At various times of year, webworms, tent caterpillars and bagworms may make an appearance. Bagworms tend to create the greatest harm to the evergreens they invade. Tent caterpillars and webworms are unsightly, but in most cases, trees will continue to thrive. Many people choose to treat tree worm problems with natural remedies knowing that pesticides can harm the environment. The use of specific biological controls such as Bacillus thuringiensis (Bt) is effective; however, it also kills all other caterpillars in the vicinity. Additionally, Bt only works when applied at the right time – when the worms are small.
Using a home remedy or natural control is not always successful, but many experts recommend starting with the mildest and safest method of attack. Save the chemicals and sprays as a last resort.
Natural Controls and Home Remedies for Bagworm Control
Bagworms are serious pests and difficult to eradicate. Their cone-like “bag” is difficult to penetrate. Handpicking, when possible, is a highly recommended method of removal. In the earliest stages, bagworms are almost undetectable. The down side is that when they’re large enough to see, extensive damage may already be done. Adult females also remain in a bag on the tree.
A thorough picking includes:
-Severing the bag from the branch. Be sure to cut the silk thread at the top of the bag or it will constrict new growth.
-Smash the bagworms individually and dispose.
-As an alternative, drop the bagworms in a pail of soapy water.
Tent Caterpillar and Webworm Controls
Both tent caterpillars and webworms can potentially cause tree damage. If a tree is already suffering from draught or is young, it may not recover normally. Differences lie in how these caterpillars nest and feed. Tent caterpillars, or worms, typically create tough silky nests at branch and trunk junctions. They leave the nest to feed on outer leaves. Webworms build nests around the leaves themselves and remain inside the cocoon while feeding. Once a branch is defoliated, they move to another and build a new home.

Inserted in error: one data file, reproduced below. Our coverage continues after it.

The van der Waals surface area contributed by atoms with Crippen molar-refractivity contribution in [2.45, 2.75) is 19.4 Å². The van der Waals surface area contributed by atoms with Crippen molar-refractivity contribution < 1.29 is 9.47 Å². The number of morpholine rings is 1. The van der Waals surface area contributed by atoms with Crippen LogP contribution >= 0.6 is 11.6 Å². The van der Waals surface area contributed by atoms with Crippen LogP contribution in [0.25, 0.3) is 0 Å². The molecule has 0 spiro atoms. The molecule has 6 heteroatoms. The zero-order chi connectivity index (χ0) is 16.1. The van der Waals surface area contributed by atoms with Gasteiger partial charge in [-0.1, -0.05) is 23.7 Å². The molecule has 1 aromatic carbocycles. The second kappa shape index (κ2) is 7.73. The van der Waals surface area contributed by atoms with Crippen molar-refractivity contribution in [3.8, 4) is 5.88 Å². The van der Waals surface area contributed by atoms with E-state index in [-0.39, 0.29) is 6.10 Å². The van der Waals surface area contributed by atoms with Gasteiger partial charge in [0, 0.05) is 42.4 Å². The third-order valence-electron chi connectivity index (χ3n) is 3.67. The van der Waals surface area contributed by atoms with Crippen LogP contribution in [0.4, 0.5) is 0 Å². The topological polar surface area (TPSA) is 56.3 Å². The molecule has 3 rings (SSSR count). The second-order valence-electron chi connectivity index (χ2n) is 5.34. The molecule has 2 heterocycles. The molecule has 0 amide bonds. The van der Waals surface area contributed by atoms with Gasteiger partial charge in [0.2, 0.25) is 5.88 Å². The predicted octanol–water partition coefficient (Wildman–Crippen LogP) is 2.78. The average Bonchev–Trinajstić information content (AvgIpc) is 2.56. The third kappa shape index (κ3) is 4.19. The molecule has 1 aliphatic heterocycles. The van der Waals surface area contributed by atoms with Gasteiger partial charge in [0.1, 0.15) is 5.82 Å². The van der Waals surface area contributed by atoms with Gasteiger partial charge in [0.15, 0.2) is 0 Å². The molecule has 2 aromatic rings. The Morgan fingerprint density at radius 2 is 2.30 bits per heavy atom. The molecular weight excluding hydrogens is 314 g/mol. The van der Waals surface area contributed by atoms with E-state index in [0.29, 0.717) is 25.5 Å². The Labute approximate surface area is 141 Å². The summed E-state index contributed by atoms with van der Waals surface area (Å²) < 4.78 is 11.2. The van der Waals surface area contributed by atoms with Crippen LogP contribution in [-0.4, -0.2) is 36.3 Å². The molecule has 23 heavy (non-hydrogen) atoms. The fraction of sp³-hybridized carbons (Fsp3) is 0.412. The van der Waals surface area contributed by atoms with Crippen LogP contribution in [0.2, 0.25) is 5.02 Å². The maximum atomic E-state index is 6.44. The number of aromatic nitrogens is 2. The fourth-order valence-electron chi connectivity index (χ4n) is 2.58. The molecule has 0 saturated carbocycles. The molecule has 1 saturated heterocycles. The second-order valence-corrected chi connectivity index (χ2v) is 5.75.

With both worm species, try removing the nest by hand. You can use a long pole with nails attached at perpendicular angles. Poke a hole through the nest and turn the pole. Like cotton candy, the nest and worms will wrap around the pole. You can then scrape off the nest on a hard surface and mash the worms. In the past, some attempted to burn the nests while still in the trees. This is a dangerous practice and experts heartily recommend against it. If you live in an area where burning is allowed, you might safely torch the nests on the ground.
Some people also have success with a dish soap spray. Add two tablespoons of any mild dishwashing liquid to one gallon of water. Use a heavy-duty sprayer and break open the worm nest to apply the liquid inside. Surface applications will not work. Outer branches with webworm nests can be cut away and disposed of. Remove tent caterpillar nests on cloudy days or at dawn or dusk when the worms are not out on branches feeding.
If you can reach higher nests with a pole, try simply breaking it open. Birds will prey on the worms. You may also wish to introduce parasitic wasps or tachinid flies to your landscape. These may not, unfortunately, be able to control the tree worm population.